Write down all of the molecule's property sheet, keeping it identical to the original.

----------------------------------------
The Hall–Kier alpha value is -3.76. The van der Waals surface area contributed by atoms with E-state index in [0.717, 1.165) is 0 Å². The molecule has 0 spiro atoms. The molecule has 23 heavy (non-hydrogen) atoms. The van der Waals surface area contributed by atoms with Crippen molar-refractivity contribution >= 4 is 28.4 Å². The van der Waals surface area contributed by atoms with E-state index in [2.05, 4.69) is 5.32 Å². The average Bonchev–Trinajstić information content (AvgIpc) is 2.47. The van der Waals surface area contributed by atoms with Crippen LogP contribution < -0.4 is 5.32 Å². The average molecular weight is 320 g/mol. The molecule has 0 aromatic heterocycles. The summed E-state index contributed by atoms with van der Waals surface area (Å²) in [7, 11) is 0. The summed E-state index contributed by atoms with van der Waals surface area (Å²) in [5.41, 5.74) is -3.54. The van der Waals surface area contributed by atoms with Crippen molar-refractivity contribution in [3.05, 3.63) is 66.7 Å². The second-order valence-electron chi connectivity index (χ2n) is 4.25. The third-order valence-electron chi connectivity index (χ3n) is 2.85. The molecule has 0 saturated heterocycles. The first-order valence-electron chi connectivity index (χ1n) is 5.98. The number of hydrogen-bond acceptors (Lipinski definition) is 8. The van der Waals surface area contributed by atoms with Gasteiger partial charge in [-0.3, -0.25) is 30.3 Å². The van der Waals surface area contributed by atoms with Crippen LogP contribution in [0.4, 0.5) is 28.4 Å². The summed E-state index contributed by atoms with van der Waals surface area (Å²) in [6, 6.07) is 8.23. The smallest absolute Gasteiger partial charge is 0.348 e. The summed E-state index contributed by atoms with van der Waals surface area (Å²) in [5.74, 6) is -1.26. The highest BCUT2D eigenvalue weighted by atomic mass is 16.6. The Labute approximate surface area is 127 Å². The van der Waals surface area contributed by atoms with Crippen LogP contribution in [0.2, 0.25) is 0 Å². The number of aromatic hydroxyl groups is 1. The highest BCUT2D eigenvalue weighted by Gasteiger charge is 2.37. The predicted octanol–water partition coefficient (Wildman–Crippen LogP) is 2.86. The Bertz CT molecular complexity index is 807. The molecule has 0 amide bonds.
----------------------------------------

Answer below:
The Hall–Kier alpha value is -3.76. The van der Waals surface area contributed by atoms with E-state index in [0.717, 1.165) is 0 Å². The molecule has 0 spiro atoms. The molecule has 23 heavy (non-hydrogen) atoms. The van der Waals surface area contributed by atoms with Crippen molar-refractivity contribution >= 4 is 28.4 Å². The van der Waals surface area contributed by atoms with E-state index in [2.05, 4.69) is 5.32 Å². The average Bonchev–Trinajstić information content (AvgIpc) is 2.47. The van der Waals surface area contributed by atoms with Crippen LogP contribution < -0.4 is 5.32 Å². The average molecular weight is 320 g/mol. The molecule has 0 aromatic heterocycles. The summed E-state index contributed by atoms with van der Waals surface area (Å²) in [7, 11) is 0. The summed E-state index contributed by atoms with van der Waals surface area (Å²) in [5.41, 5.74) is -3.54. The van der Waals surface area contributed by atoms with Crippen molar-refractivity contribution in [3.05, 3.63) is 66.7 Å². The second-order valence-electron chi connectivity index (χ2n) is 4.25. The third-order valence-electron chi connectivity index (χ3n) is 2.85. The molecule has 0 saturated heterocycles. The first-order valence-electron chi connectivity index (χ1n) is 5.98. The number of hydrogen-bond acceptors (Lipinski definition) is 8. The van der Waals surface area contributed by atoms with Gasteiger partial charge in [-0.3, -0.25) is 30.3 Å². The van der Waals surface area contributed by atoms with Crippen LogP contribution in [0.4, 0.5) is 28.4 Å². The summed E-state index contributed by atoms with van der Waals surface area (Å²) in [6, 6.07) is 8.23. The smallest absolute Gasteiger partial charge is 0.348 e. The summed E-state index contributed by atoms with van der Waals surface area (Å²) in [5.74, 6) is -1.26. The highest BCUT2D eigenvalue weighted by atomic mass is 16.6. The Labute approximate surface area is 127 Å². The van der Waals surface area contributed by atoms with Crippen LogP contribution in [0.2, 0.25) is 0 Å². The number of aromatic hydroxyl groups is 1. The highest BCUT2D eigenvalue weighted by Gasteiger charge is 2.37. The predicted octanol–water partition coefficient (Wildman–Crippen LogP) is 2.86. The Bertz CT molecular complexity index is 807. The molecule has 0 amide bonds.